The Poet’s House
The house he lived in has been sold.
Expect some gentle haunting. The ghosts
of a marriage in hoarded plastic bags,
whispering books packed on study shelves.
Surely the floorboards still remember
the warm reverberations of music he loved:
Vaughan-Williams for sweetness, Beethoven
for bad moods, Wagner when angry
and Schubert Lieder for love.
The wallpaper holds shreds of conversations
talking poetry for hours because it mattered.
On the wall drawings friends had made,
a terracotta hare to remind him of Cowper
a windowsill full of model ships never sailed
but unfurled to sing him gull songs,
honour his father. The crossword’s half done,
the chess set laid out but uncontested.
Every time I remember him, my own ghost
hovers for a moment in the space I used to sit,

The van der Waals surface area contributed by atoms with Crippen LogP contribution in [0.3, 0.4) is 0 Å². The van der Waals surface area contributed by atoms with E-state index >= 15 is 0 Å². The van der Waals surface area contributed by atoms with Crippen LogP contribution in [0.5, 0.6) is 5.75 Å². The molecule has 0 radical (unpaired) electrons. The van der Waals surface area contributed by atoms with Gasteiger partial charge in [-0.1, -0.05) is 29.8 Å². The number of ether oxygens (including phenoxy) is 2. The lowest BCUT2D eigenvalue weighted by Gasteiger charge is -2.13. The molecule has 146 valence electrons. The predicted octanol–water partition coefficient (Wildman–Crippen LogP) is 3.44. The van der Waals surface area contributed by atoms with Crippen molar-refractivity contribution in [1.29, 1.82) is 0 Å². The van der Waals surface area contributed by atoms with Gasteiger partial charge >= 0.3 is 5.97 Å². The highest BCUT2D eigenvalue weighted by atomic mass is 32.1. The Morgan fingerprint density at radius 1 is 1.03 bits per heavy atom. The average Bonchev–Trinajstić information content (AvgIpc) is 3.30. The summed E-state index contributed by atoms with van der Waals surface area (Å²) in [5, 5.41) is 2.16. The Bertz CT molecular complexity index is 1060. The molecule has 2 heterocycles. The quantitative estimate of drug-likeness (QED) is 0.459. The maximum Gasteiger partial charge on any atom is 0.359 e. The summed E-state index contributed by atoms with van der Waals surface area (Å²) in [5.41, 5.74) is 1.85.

Matt expansive in his favourite chair
conjuring me a welcome with hugs and coffee.
Lucky the new owners, inheriting
so much love crammed under roof tiles.
Bring in the new furniture, set free the piano
listen out for poems writing themselves
onto air, syllables chuntering in the dark.
This poem is from the sequence Catching On to be launched by Rack Press in February 2011 in London. I hope Matt would have liked these poems. Writing them has certainly helped me to part with him, and I don’t suppose I will ever have a friend like that again. But for 36 years, I was blessed.